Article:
Raising Prices in a Bad Economy

Raising Prices in a Bad Economy

When currency exchange rates go down, small businesses often make mistakes in setting prices, which can lead to serious problems. This article contains practical advice on what to do in such a situation. We must think of inflation as an economic condition that will persist for some time and, most likely, get worse. Thus, trying to “wait it out” is a bad strategy.

An initial and common mistake is holding off until the last minute and then jacking up prices. This will only shock your customers and result in dropped income. The reason is the devastation of consumer consent about price level. Once you serve a customer for some time with a certain price level, they get used to it and that creates an agreed-upon reality. As L. Ron Hubbard has written, “Reality is fundamentally agreement. What we agree to be real is real.”1 A consumer’s expectations on prices supported by his experience are the reality. If prices jump, it breaks the reality, and the affinity and communication go down. Mr. Hubbard states, “Without reality, there is no affinity or communication.”2 When this happens, the consumer will then look for an alternative among your competition, postpone the purchase, or decide against it completely. The “shock” will also damage the relationship with your clients, which will not be easy to recover.

Loyal customers and your relationship with them is a valuable asset for the company; and especially in a temperamental economic atmosphere, you should take care to preserve it. The following tips will help get your customers to accept the inevitable increase in price.


If it’s possible to reduce the cost by changing an aspect of the product or service without compromising and still meeting the client’s needs, you should do that first. Figure out how to cut down costs without increasing the price. This can usually be done with both products and services. You can reduce size, weight, the number of included services, etc. When people start saving money, they are prepared to make some sacrifices if that does not fundamentally interfere with the benefits they expect from the purchase.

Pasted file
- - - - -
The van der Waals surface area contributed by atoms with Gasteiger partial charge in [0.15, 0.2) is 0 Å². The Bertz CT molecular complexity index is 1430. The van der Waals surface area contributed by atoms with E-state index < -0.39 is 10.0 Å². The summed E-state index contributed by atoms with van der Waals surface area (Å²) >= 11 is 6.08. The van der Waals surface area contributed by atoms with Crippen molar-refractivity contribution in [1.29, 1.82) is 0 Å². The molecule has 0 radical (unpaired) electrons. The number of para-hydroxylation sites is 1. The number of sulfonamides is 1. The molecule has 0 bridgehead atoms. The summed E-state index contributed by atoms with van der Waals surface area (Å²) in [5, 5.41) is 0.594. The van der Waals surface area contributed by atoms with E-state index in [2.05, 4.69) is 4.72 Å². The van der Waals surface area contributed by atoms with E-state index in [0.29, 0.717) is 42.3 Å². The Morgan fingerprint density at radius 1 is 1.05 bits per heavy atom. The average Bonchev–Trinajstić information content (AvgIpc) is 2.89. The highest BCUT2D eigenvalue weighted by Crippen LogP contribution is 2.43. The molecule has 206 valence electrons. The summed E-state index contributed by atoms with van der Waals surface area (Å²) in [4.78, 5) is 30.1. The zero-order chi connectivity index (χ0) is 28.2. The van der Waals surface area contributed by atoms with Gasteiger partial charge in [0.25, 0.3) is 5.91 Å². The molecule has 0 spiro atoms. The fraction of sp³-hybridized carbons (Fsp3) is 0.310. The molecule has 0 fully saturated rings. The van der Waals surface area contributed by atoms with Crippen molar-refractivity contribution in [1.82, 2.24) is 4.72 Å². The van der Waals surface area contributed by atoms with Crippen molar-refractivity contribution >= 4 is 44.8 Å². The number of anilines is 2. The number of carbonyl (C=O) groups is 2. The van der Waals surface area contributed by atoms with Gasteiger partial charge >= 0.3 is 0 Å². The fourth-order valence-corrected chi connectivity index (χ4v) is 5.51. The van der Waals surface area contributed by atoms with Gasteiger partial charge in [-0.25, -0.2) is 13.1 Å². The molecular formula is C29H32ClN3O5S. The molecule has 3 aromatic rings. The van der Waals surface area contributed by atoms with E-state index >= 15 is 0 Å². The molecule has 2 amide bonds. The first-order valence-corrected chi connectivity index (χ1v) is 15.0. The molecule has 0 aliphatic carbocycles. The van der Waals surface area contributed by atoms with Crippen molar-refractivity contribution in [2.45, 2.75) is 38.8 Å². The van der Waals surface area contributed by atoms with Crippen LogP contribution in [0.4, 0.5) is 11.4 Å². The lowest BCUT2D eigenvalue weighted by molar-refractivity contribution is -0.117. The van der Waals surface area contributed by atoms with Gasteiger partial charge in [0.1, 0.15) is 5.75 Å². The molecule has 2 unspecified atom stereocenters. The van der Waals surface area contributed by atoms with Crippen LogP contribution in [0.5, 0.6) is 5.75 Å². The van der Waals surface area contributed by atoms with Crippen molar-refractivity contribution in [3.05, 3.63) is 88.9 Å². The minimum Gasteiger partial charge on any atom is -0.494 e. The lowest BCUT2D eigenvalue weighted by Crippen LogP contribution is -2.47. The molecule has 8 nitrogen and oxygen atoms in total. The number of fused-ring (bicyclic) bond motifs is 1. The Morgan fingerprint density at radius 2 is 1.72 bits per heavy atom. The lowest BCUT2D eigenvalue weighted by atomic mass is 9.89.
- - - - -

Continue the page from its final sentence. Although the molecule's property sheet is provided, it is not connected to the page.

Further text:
The idea here is that you calculate a reasonable price for your product that would allow you to maintain profitability. To make a gradual shift to the new price, you run a special with an X percent discount for a certain period of time. Calculate the discount so that the product remains competitive. This promotion ends and the next one, with a smaller discount, starts. The cycle continues until you reach the new intended price. This allows customers to ease into the new price level while you smoothly adjust your prices to meet current market demands.


The company incurs certain operating costs to sell several units of a product or service. Such costs don’t really depend on the quantity. Whether a person buys three tables or one table, the operating costs are almost the same: the work of sales assistants, movers, shipping costs, and so on. You could calculate your operating expenses per purchase of one product unit/service, and based on that, offer package deals. When a buyer purchases only one service, they get a new higher price; but if they buy a service or product bundle, the unit price stays close to its usual range. At the same time, you promote the package prices, thus demonstrating that the per-unit price has not increased. This will also allow your clients to gradually familiarize themselves with the new price level while maintaining profitability.

Updating Your Product Line

In an economic and market change, consumers’ tastes and needs will also shift. It is a good idea to update your product line to reflect changes in your clients’ preferences. When your clients start making less money, they become picky regarding the product and its characteristics. Customers are less likely to follow old habits and will use reason rather than emotion to discern product qualities. They will pay higher attention to the price/benefits ratio. While before they would buy the same goods and services without a second thought, now they’ll take a second or two to reevaluate their preferences.

It’s during this time that you should bring to their attention the inexpensive alternatives to the usual products or services. But of course, you would need to update your product/service line accordingly.

Ideally, you should use several simultaneous approaches to raising prices, as any changes in pricing require changes in advertising, merchandising and sales techniques. It makes much more sense to raise prices gradually, rather than suddenly shocking your customers just to meet your bottom line.

A business owner will always be faced with a changing and challenging economy; so knowing how to regulate prices without shocking your client base will ensure that you’ll not only survive market changes but thrive.

By Alexander Visotsky


  1. Hubbard College of Administration Reference Volume II, page 11.
  2. Hubbard College of Administration Reference Volume II, page 7.

Alexander Visotsky is a celebrated author of business management books and the CEO of Visotsky Consulting, a successful WISE-licensed consulting firm in the Ukraine. As tough as his native Siberia, Visotsky is making a significant cultural impact in Russia, Ukraine and the US through the implementation of the Hubbard Administrative Technology.


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